11 minutes ago, emkay said:

Where did you find the jobs ads? It's useful to make contact with the employer or agency to ask, nicely, if they can give you some advice as to why you haven't been successful. Some will talk to you, some won't. 

Mostly that's LinkedIn, Monster, Xing, Indeed and so on. I'm also following unjobs.org for jobs in Germany as that would be the closest to my field of expertise. 

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I suspect your problem is that you are looking for a project management position in Germany that requires neither technical nor German language skills. 

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9 minutes ago, LukeSkywalker said:

Do you focus on certain industries and do they match your skill set? Did you work for a profit/non-profit organisation? Do you follow an intensive German language course and do you mention this in your cover letter?

 

I'm working for a non-profit but I'd love to switch, at this point, I want something new and I'm opened to any challenge really. Apart from international organisations, I'm looking at the IT and consulting companies and I apply for Project management jobs, relationship jobs, government and/or international affairs jobs. I think I can easily transfer my skills there and bring some fresh air from a different organisation. 

 

I haven't mentioned German classes in the letter - great idea, thanks!

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2 minutes ago, revolutionist said:

I haven't indicated my citizenship.. maybe I should, thanks!

 

Citizenship is especially important for your field. 

 

2 minutes ago, revolutionist said:

Yes, I have plenty of great references, but I'd share then only if the employer would ask for them. I don't see the point just sending them out.

 

German employers expect written references from applicants, this could be another reason why your application does not get past HR. 

 

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5 minutes ago, engelchen said:

I suspect your problem is that you are looking for a project management position in Germany that requires neither technical nor German language skills.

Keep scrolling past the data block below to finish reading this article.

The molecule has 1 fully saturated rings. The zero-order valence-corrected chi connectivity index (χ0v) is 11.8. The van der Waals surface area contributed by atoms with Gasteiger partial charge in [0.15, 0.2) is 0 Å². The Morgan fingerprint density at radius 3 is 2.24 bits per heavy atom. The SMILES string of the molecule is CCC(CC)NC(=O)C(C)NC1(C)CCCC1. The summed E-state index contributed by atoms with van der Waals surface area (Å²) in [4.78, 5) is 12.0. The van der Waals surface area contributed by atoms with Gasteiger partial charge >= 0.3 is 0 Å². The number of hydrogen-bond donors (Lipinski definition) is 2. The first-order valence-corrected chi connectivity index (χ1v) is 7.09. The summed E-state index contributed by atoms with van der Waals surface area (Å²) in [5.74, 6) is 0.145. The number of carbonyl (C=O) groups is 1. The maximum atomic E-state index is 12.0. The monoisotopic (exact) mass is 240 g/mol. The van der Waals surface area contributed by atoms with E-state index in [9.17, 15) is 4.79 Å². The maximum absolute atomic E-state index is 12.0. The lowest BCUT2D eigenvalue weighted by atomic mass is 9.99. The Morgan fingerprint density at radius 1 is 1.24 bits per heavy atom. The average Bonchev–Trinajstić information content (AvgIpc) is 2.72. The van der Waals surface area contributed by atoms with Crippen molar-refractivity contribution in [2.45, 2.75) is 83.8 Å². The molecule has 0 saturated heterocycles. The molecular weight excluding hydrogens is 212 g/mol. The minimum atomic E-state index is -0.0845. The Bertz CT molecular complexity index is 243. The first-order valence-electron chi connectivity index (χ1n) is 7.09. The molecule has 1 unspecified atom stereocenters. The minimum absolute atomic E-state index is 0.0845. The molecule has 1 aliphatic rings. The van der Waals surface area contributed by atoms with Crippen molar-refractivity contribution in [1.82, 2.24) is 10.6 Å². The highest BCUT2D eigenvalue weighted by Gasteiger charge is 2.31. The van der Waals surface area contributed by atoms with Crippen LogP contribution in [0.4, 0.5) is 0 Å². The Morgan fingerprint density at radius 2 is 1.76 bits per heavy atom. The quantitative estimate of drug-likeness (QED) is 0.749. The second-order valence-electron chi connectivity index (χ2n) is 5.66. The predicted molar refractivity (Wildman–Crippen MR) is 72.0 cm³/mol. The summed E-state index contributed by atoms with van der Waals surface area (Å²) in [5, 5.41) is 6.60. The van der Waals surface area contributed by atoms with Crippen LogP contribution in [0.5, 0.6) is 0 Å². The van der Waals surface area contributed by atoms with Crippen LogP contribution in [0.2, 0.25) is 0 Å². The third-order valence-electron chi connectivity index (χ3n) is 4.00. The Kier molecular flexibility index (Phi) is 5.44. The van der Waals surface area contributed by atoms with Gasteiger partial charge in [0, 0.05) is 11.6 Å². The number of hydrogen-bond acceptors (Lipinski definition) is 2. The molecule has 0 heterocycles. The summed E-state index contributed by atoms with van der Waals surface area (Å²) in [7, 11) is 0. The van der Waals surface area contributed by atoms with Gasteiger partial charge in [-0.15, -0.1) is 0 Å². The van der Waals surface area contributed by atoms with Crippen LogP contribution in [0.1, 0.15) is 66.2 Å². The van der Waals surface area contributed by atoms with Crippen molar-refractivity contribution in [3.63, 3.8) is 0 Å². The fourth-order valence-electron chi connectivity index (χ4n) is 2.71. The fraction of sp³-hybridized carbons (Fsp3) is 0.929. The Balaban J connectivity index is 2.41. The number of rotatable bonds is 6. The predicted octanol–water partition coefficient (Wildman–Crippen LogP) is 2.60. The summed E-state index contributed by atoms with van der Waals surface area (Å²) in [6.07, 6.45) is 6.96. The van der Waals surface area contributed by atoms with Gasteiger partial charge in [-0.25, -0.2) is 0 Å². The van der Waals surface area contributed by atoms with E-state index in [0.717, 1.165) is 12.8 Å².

Yes, that would be the case. I'm applying for jobs where German in not required though and there are plenty of them

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I'm not sure if this is necessarily generally true though I have heard quite a few times that employers and agencies expect you to provide references from all previous jobs plus, documentary evidence of your education.  Quite different to the recruitment process in the UK for example where both were only necessary upon request, mostly after a job offer has already been made. Even if it's not specifically asked for for application, this info can make you stand out more in the first instance. 

 

Again, I can only relate to the UK emolyment process where, when I last heard, CVs didn't have to include anything relating to gender, age, nationality etc. It's more likely that omitting such info here might be seen as a negative. 

 

Again, I really think that you need some proper detailed advice particularly as you are aiming for a change in direction.  An advisor can give you much better strategic ideas. Have you tried agencies in Frankfurt? That might be your best bet initially as they will at least be able to give you a general direction. 

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My company closed down in the middle of 2015 and a lot of people who were made redundant are still struggling to find work.

 

I do not think the picture in Germany is so rosy with regards to the job market. 

 

Good luck with your search.

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4 hours ago, revolutionist said:

Yes, that would be the case. I'm applying for jobs where German in not required though and there are plenty of them

 

Well, down to the basics - is your cv and cover letter in German or English?

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I've had a hard time too, and am also in non-profit. But, your qualifications seem more relevant than mine, so keep at it. Also, contact all the temp/placement agencies. If you want references to a couple, PM me and I'll give you my contact details so you can send me your CV.

 

Also, do include info in your CV like gender, marital status, date of birth, nationality, right to work in Germany, etc. And, do you have a photo for your CV? Yes, welcome to 1960.

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1 hour ago, Erdmann said:

 

Well, down to the basics - is your cv and cover letter in German or English?

 

I'm applying to English speaking companies so my cv and cl Is in English. My German does not allow me to write a cover letter by myself, so I wouldn't want to give a false impression that my German is better that it actually is.